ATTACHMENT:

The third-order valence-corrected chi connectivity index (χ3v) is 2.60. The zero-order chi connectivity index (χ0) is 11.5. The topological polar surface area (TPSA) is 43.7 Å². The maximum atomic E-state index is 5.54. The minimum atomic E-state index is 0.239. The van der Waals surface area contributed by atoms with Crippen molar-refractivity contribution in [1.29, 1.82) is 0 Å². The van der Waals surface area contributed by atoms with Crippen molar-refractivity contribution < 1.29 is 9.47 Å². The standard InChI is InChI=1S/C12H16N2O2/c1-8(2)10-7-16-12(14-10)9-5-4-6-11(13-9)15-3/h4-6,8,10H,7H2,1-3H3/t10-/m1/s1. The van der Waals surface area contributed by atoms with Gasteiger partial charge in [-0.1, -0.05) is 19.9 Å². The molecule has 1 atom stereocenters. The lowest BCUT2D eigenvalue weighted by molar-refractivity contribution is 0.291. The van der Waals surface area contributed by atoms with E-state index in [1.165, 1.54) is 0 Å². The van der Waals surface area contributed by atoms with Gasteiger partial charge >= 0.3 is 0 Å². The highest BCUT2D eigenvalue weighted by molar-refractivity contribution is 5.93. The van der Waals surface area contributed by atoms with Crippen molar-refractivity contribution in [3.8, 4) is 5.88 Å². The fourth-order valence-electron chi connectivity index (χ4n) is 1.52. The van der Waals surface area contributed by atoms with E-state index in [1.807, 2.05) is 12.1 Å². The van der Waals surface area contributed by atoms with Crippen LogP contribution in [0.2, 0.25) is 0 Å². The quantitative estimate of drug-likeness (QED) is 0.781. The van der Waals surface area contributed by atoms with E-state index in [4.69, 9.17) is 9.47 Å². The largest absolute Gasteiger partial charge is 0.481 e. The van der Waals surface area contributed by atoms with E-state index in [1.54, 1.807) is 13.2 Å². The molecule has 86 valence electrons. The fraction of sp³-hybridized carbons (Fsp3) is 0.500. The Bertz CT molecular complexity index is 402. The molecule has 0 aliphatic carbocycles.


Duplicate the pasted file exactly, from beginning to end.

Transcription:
The third-order valence-corrected chi connectivity index (χ3v) is 2.60. The zero-order chi connectivity index (χ0) is 11.5. The topological polar surface area (TPSA) is 43.7 Å². The maximum atomic E-state index is 5.54. The minimum atomic E-state index is 0.239. The van der Waals surface area contributed by atoms with Crippen molar-refractivity contribution in [1.29, 1.82) is 0 Å². The van der Waals surface area contributed by atoms with Crippen molar-refractivity contribution < 1.29 is 9.47 Å². The standard InChI is InChI=1S/C12H16N2O2/c1-8(2)10-7-16-12(14-10)9-5-4-6-11(13-9)15-3/h4-6,8,10H,7H2,1-3H3/t10-/m1/s1. The van der Waals surface area contributed by atoms with Gasteiger partial charge in [-0.1, -0.05) is 19.9 Å². The molecule has 1 atom stereocenters. The lowest BCUT2D eigenvalue weighted by molar-refractivity contribution is 0.291. The van der Waals surface area contributed by atoms with E-state index in [1.165, 1.54) is 0 Å². The van der Waals surface area contributed by atoms with Gasteiger partial charge >= 0.3 is 0 Å². The highest BCUT2D eigenvalue weighted by molar-refractivity contribution is 5.93. The van der Waals surface area contributed by atoms with Crippen molar-refractivity contribution in [3.8, 4) is 5.88 Å². The fourth-order valence-electron chi connectivity index (χ4n) is 1.52. The van der Waals surface area contributed by atoms with E-state index in [1.807, 2.05) is 12.1 Å². The van der Waals surface area contributed by atoms with Crippen LogP contribution in [0.2, 0.25) is 0 Å². The quantitative estimate of drug-likeness (QED) is 0.781. The van der Waals surface area contributed by atoms with E-state index in [4.69, 9.17) is 9.47 Å². The largest absolute Gasteiger partial charge is 0.481 e. The van der Waals surface area contributed by atoms with E-state index in [1.54, 1.807) is 13.2 Å². The molecule has 86 valence electrons. The fraction of sp³-hybridized carbons (Fsp3) is 0.500. The Bertz CT molecular complexity index is 402. The molecule has 0 aliphatic carbocycles.